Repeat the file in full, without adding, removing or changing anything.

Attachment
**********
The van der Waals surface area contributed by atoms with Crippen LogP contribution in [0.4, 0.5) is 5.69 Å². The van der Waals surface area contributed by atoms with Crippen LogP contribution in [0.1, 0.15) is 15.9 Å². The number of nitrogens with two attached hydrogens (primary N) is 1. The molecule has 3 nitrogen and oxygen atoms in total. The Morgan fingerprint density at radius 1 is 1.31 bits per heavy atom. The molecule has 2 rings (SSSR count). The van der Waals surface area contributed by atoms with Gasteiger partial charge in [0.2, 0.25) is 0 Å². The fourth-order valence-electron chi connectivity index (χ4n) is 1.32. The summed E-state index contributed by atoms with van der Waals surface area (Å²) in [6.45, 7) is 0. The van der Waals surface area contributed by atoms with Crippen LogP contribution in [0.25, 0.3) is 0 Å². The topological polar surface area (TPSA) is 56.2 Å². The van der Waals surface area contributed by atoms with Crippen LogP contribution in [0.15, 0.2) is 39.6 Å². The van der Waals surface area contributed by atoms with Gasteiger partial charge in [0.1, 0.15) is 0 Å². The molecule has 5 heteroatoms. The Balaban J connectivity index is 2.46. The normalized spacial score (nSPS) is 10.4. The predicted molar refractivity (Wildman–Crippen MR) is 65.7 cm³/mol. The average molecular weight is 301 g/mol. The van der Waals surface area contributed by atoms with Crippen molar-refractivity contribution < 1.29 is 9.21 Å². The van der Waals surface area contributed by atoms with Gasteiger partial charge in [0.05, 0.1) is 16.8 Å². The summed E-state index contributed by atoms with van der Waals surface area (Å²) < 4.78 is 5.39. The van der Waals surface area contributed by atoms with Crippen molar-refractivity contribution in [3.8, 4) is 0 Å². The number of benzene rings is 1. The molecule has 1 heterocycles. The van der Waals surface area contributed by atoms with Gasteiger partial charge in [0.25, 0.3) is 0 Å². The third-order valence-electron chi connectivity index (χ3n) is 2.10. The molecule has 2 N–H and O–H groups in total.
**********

The van der Waals surface area contributed by atoms with Crippen LogP contribution in [0.4, 0.5) is 5.69 Å². The van der Waals surface area contributed by atoms with Crippen LogP contribution in [0.1, 0.15) is 15.9 Å². The number of nitrogens with two attached hydrogens (primary N) is 1. The molecule has 3 nitrogen and oxygen atoms in total. The Morgan fingerprint density at radius 1 is 1.31 bits per heavy atom. The molecule has 2 rings (SSSR count). The van der Waals surface area contributed by atoms with Gasteiger partial charge in [0.2, 0.25) is 0 Å². The fourth-order valence-electron chi connectivity index (χ4n) is 1.32. The summed E-state index contributed by atoms with van der Waals surface area (Å²) in [6.45, 7) is 0. The van der Waals surface area contributed by atoms with Crippen LogP contribution in [0.25, 0.3) is 0 Å². The topological polar surface area (TPSA) is 56.2 Å². The van der Waals surface area contributed by atoms with Crippen LogP contribution in [0.15, 0.2) is 39.6 Å². The van der Waals surface area contributed by atoms with Gasteiger partial charge in [0.1, 0.15) is 0 Å². The molecule has 5 heteroatoms. The Balaban J connectivity index is 2.46. The normalized spacial score (nSPS) is 10.4. The predicted molar refractivity (Wildman–Crippen MR) is 65.7 cm³/mol. The average molecular weight is 301 g/mol. The van der Waals surface area contributed by atoms with Crippen molar-refractivity contribution < 1.29 is 9.21 Å². The van der Waals surface area contributed by atoms with Gasteiger partial charge in [0.05, 0.1) is 16.8 Å². The summed E-state index contributed by atoms with van der Waals surface area (Å²) < 4.78 is 5.39. The van der Waals surface area contributed by atoms with Crippen molar-refractivity contribution in [3.8, 4) is 0 Å². The number of benzene rings is 1. The molecule has 1 heterocycles. The van der Waals surface area contributed by atoms with Gasteiger partial charge in [0.25, 0.3) is 0 Å². The third-order valence-electron chi connectivity index (χ3n) is 2.10. The molecule has 2 N–H and O–H groups in total.